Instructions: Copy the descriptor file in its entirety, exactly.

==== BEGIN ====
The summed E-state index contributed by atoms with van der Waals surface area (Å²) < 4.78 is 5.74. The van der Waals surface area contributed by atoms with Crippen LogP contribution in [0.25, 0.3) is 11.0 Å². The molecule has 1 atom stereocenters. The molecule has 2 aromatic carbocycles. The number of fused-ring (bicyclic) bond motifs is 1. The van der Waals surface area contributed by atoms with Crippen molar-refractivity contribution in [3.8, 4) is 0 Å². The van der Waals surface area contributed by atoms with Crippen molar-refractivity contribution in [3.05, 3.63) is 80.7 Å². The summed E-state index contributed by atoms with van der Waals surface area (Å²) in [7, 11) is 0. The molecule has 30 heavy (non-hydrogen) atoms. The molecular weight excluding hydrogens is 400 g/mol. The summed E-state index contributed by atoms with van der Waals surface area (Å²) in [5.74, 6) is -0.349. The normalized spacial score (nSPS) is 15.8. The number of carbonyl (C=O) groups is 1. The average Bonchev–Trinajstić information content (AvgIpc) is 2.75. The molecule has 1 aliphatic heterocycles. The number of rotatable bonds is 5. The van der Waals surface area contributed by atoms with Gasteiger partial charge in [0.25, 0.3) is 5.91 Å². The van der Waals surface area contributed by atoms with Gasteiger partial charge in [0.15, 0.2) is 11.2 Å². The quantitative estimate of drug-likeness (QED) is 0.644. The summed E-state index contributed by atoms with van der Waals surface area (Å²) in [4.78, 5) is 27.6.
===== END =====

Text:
The summed E-state index contributed by atoms with van der Waals surface area (Å²) < 4.78 is 5.74. The van der Waals surface area contributed by atoms with Crippen LogP contribution in [0.25, 0.3) is 11.0 Å². The molecule has 1 atom stereocenters. The molecule has 2 aromatic carbocycles. The number of fused-ring (bicyclic) bond motifs is 1. The van der Waals surface area contributed by atoms with Crippen molar-refractivity contribution in [3.8, 4) is 0 Å². The van der Waals surface area contributed by atoms with Crippen molar-refractivity contribution in [3.05, 3.63) is 80.7 Å². The summed E-state index contributed by atoms with van der Waals surface area (Å²) in [7, 11) is 0. The molecule has 30 heavy (non-hydrogen) atoms. The molecular weight excluding hydrogens is 400 g/mol. The summed E-state index contributed by atoms with van der Waals surface area (Å²) in [5.74, 6) is -0.349. The normalized spacial score (nSPS) is 15.8. The number of carbonyl (C=O) groups is 1. The average Bonchev–Trinajstić information content (AvgIpc) is 2.75. The molecule has 1 aliphatic heterocycles. The number of rotatable bonds is 5. The van der Waals surface area contributed by atoms with Gasteiger partial charge in [0.25, 0.3) is 5.91 Å². The van der Waals surface area contributed by atoms with Gasteiger partial charge in [0.15, 0.2) is 11.2 Å². The quantitative estimate of drug-likeness (QED) is 0.644. The summed E-state index contributed by atoms with van der Waals surface area (Å²) in [4.78, 5) is 27.6.